Since we know that at birth male babies outnumber female babies by a small margin but that the death rates ensure a balanced population as the years go by, if the average age for civil partnerships is in the area of age 40, give or take, is it surprising that female CPs outnumber male CPs slightly? All it shows is that Queen Victoria seriously underestimated the number of lesbians!

  4. I”m with you, Dave G. I suspect the number of lesbians marrying will also outnumber gay males, but I bet when marriage is legal for us, the number of marriages will outnumber CPs for both genders.

    1. Jock S. Trap 7 Jul 2011, 12:51pm

      The way things are going same sex couples marrying will outnumber our straight counterparts….lol

  5. *Shrugs*. Women..hopeless romantics.

    1. Jock S. Trap 7 Jul 2011, 12:53pm

      And if the same as some of my straight male friends go by, commitophobes!!

      1. Jock S. Trap 7 Jul 2011, 12:55pm

        Men I mean there not women.

  6. Tim Hopkins 7 Jul 2011, 12:29pm

    In Scotland, women’s CPs have very significantly outnumbered men’s in 11 of the past 12 quarters. The total numbers for the past three years are: women 835; men 653 – a really striking difference.

    In fact, if the ONS figures include Scotland, then most of the difference between men and women last year was down to Scotland, where 42% of CPs were men and 58% were women.

    1. Jock S. Trap 7 Jul 2011, 12:54pm

      I wouldn’t so much say a striking difference as quite encouraging regardless of numbers.

  7. Tim Hopkins 7 Jul 2011, 12:51pm

    The ONS website confirms that the total is for the UK. In England, women and men were both 50% of CPs. As noted above, in Scotland, women were 58%, and in Wales 61% of all CPs.

    Another interesting fact is that, per head of population, the rate of women’s CPs in Scotland is almost the same as in England. But the rate of men’s CPs here in Scotland is only just over 70% of the rate in England.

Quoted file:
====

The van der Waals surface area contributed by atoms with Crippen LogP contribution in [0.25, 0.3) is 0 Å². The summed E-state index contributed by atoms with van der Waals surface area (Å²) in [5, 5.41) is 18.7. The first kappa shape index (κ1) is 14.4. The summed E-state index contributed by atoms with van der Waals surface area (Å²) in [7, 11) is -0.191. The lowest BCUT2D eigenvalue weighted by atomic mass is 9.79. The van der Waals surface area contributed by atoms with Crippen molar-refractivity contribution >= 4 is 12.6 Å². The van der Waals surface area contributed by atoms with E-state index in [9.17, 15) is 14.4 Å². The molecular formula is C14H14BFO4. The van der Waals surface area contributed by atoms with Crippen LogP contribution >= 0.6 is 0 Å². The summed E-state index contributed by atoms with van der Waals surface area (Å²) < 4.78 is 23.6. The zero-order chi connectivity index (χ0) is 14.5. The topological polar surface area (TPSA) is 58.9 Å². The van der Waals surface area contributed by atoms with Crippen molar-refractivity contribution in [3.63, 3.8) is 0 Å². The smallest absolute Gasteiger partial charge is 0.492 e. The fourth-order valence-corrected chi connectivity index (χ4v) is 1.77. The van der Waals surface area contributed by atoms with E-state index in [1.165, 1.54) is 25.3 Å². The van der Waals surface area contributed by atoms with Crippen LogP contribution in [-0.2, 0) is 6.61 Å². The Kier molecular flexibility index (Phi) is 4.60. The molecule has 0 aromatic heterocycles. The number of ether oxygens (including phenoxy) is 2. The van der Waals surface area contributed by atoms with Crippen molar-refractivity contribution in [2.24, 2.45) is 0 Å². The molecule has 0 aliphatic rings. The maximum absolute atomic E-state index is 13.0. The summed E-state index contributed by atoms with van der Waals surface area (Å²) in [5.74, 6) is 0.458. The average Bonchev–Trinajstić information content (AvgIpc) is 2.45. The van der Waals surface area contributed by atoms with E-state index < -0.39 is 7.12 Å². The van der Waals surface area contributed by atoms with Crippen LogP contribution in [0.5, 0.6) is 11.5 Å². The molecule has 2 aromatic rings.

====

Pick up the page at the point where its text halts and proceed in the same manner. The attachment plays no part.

No idea why! Do 30% of gay men and bisexual men in Scotland migrate to England – we know that some do.

    1. Spanner1960 7 Jul 2011, 3:33pm

      Well, it may have changed in recent years, but it was pretty common knowledge that gay people moved to the cities to hopefully try and find more of their kind.
      As Scotland is a far more rural area and England has more major cities, it’s hardly surprising Scottish and Welsh LGBT people would migrate South to places like Manchester and London.

  8. Gay Daily Mail Reader 7 Jul 2011, 12:59pm

    Naturally women are less afraid of commitment than men whether it is a straight or gay relationship. Furthermore the old social attitudes towards straights still remain with promiscous women still being branded slags while such men are considered studs.

  9. Tim Hopkins 7 Jul 2011, 1:39pm

    This New Your Post article shows that in the US states that have equal marriage, women outnumber men in same-sex marriage by a very large margin (much larger than for UK CPs):
    http://www.nypost.com/p/news/local/guys_reluctant_to_say_do_RydPUmKHqalYq5NYAX6IjM

  10. Jock, that may well pan out once it’s legalised. It wouldn’t surprise me.

    Interestingly, a study in the state of Massachusetts in America found that since it legalised same-sex marriage several years ago, the number of straight and gay couples marrying has increased, while the divorce rates, especially for straight couples are significantly lower. An insignificant number of gay married couples have divorced apparently, almost negligible.

    1. Jock S. Trap 7 Jul 2011, 2:28pm

      Yes, it probably adds to each Churches fears of ‘them Gays’ out doing the others.

  11. Testosterone generally gives men a higher sex drive than women, which would explain the desire to remain free and single. The increased risk of HIV among gay men would tend to have the opposite effect encouraging monogamous relationships. Women tend to be more emotional and more likely to be “nesters”. I would expect more lesbian to be in a committed relationship based on that but I’m surprised the percentages are so close.